I decide to start taking pictures of things I need to sell at the end of the year. Printer, microwave, and other things I have amassed over seven months. When I look back at the pictures I get a heavy feeling in my chest.
“It just made me so sad,” I say, when recounting this to a friend, over dinner. “I don’t know why. I’m hesitant to leave.”
From the other side of my small kitchen, he shrugs. He shovels himself another big helping of spaghetti. Every time I have boys over at my apartment they seem determined to eat all my food.
“This is the first time you’ve built a life away from your home,” he says. “Your family.”
He’s getting at something. We constructed small, humble lives in France. Alone. Faced with only vague ideas about different countries and cities, we were able to choose exactly where we settled, and where we studied (within certain parameters, of course!). We opened bank accounts and found apartments and surrounded ourselves with people we believed were good. Lately I have noticed that it is an existence so small and controlled that the individuals who populate it play an unusually important role. This is not always ideal.
Now we must, piece-by-piece, dismantle what we have created, settling debts and cancelling phone plans. In some ways I feel I have set up camp in a quiet clearing and am now yanking up the stakes of my tent, unceremoniously.
We did not face ultimate hardship here. We are from the first world, briefly resettling in the first world. But what if it had been different? How many times in our lives will we be able to construct, from the ground up, a new existence somewhere we don’t understand? Twice? Three times? Surely we will have more chances to pick up our lives and start again?
A friend recently told me she was proud of me. And of course, this meant a lot.
In the rare moments where I am able to set aside my perfectionism and examine what I have built here, I am proud of myself, too. I have established a small, private practice teaching English courses. My apartment is comfortable, despite its being a bit solitary. For the first time in years, I am away from the crippling intensity of bad roommates, away from all the noise, and I can breathe, read, write, think.
In my studio, one wall is a giant window. In the beginning I used to shudder with gratitude, wondering how I was lucky enough to wake up every morning and see so much light, so many trees. To have windows I could throw open at any time of year so I could hear the mourning doves. I am happy, and if I wanted to stay, I could, with the right paperwork. I won’t. But I could if I wanted to.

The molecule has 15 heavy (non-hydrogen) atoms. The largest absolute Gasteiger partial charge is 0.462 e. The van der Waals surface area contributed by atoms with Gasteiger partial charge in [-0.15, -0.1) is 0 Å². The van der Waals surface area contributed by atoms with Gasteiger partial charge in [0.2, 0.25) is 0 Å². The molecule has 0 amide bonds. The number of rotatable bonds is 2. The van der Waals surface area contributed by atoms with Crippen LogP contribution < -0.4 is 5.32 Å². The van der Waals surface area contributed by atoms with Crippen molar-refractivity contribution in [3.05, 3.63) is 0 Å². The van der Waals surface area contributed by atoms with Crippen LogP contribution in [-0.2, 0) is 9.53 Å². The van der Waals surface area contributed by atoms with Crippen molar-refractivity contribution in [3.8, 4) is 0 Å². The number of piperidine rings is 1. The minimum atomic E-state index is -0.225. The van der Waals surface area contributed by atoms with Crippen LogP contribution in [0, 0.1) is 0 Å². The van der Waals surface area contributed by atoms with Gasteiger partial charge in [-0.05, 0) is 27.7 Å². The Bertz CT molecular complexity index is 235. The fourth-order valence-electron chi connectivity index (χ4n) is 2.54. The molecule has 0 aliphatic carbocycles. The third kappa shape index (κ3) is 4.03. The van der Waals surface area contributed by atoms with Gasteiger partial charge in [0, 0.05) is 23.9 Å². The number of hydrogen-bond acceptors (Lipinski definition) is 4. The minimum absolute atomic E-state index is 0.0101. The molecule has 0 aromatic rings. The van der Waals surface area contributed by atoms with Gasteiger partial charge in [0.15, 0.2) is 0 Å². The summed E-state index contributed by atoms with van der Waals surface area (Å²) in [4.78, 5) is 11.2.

“I’m going to struggle,” a friend agrees, when I mention how I’m feeling.
I am struck at the heaviness of the word she uses, and even more by the nonchalance with which she uses it. Struggle. “What will you miss the most?”
“This,” she says, gesturing around. We are having the conversation in an RV we rented with three other friends, which is currently heading west across the South of France, through small towns. By the end of the trip we will have almost reached Spain. It is the first time I have ever been camping (or “glam-ping,” as a friend of mine aptly calls it) and I love it.
“You can’t do this at home?”
“Not this. Here,” she says, and I understand what she means. There will no doubt be more camping trips, but not here, not in France, not together, not now.
I am proud of us. I like to think of the experience as a shiny coin we can pull out of our back pocket and look at whenever we need to remind ourselves what we are capable of. Oh, and by the way, I’m fluent in French. If we fall in love with a foreigner and have to move; if we are offered a job abroad; if someone suggests a spontaneous trip—we will hesitate just a bit less than everyone else, since we’ve done it all before. And I think that’s great.
I don’t doubt that myself and my friends have all grown over the course of the year, but personally, I won’t attempt to try and gauge it. It is a mark of human arrogance to believe we can chart our growth with precision, understanding exactly why and how we have changed. I have grown in ways I will never notice and I am fine with this.
The last line of one of my favourite movies is: Maybe none of us really understand what we’ve lived through. Or feel we’ve had enough time. I remind myself I am lucky to have had any time at all.